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MP joins opposition to wind turbine plan  

An MP has joined residents in their campaign against plans for a controversial wind farm at Graveley.

Andrew Lansley, the MP for South Cambridgeshire, has told objectors to the proposed wind turbines at Cotton Farm he will join MP Jonathan Djanogly for Huntingdon, St Ives, St Neots and Godmanchester in opposing the plans.

Mr Lansley said: “Wind turbines can make a useful contribution to renewable energy, but they must be well sited. The proposal at Cotton Farm would be highly visually intrusive. It would dominate rural and landscape views over the Ouse Valley and views from villages like Graveley.”

Energy firm Npower Renewables wants to build eight turbines on the site of the former wartime airfield at Cotton Farm.

Mr Lansley said a major issue of concern was the low-frequency noise from the turbines which, he stated, should not be located near people’s homes.

He added: “The Scottish Executive supports a two-kilometre separation distance.

However, Cotton Farm turbines would be just 600 metres from the nearest population in Graveley.”

Mr Lansley said: “There are on-shore and, increasingly, off-shore sites for wind farms which are far better options for both efficient energy generation and in terms of environmental impacts.

“It makes no sense to damage the environment in this part of Cambridgeshire, which will be stressed enough with the rate of development we are accommodating.”

Npower Renewables has said the wind farm could meet the average annual electricity needs of between 6,900 and 10,000 homes each year – a figure it says has already taken into account predicted wind fluctuations in speed.

A statement by the firm said: “Not only would the wind farm supply a large number of homes with clean sustainable energy, it would also make a valuable contribution towards reducing carbon dioxide emissions.”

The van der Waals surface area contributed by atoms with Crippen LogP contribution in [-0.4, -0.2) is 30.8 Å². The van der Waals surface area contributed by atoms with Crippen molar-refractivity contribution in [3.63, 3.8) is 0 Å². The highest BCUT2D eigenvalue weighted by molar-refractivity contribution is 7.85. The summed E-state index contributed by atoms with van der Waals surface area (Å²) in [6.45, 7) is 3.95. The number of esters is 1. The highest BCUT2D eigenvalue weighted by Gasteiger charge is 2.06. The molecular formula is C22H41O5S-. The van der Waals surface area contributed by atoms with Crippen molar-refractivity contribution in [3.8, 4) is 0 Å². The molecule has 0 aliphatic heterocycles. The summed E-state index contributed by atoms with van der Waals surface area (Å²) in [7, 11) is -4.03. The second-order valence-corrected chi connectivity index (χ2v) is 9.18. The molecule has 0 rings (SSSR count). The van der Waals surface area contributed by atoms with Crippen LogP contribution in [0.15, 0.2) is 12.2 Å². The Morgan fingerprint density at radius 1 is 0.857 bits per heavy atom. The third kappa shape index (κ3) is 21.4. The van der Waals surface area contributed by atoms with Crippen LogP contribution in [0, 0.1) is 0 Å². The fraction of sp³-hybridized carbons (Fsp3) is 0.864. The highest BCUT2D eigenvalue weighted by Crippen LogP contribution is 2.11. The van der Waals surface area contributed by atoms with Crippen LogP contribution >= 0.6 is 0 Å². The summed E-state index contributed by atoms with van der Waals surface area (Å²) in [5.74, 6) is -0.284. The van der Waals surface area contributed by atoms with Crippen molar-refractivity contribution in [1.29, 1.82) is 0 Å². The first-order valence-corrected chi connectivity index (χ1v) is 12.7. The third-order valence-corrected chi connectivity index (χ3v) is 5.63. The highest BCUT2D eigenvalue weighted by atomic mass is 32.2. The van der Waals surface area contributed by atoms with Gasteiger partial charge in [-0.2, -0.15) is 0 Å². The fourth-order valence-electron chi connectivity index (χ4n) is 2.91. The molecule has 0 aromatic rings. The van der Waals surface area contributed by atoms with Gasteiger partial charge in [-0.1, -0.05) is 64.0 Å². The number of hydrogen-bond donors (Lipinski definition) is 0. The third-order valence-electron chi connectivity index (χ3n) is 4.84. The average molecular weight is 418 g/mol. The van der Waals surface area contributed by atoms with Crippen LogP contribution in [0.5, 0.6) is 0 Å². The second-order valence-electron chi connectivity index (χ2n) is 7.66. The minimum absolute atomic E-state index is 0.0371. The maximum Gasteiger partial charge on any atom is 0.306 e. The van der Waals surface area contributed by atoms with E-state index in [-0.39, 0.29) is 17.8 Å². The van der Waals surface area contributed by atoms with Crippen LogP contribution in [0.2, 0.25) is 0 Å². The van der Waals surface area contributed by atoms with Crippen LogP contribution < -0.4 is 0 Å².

The firm said it would ensure the wind turbines are quiet enough to meet national guidelines.

Mr Lansley said: “The Government’s renewables obligation is distorting the energy market and encouraging speculative bids for wind farms in sites which do not satisfy best overall environmental criteria.”

An application to Huntingdonshire District Council is expected shortly. Campaigners say the 417ft turbines would be the biggest in the UK, standing twice as high as Ely Cathedral.

Cambridge News

29 May 2008

This article is the work of the source indicated. Any opinions expressed in it are not necessarily those of National Wind Watch.

The copyright of this article resides with the author or publisher indicated. As part of its noncommercial effort to present the environmental, social, scientific, and economic issues of large-scale wind power development to a global audience seeking such information, National Wind Watch endeavors to observe “fair use” as provided for in section 107 of U.S. Copyright Law and similar “fair dealing” provisions of the copyright laws of other nations. Send requests to excerpt, general inquiries, and comments via e-mail.

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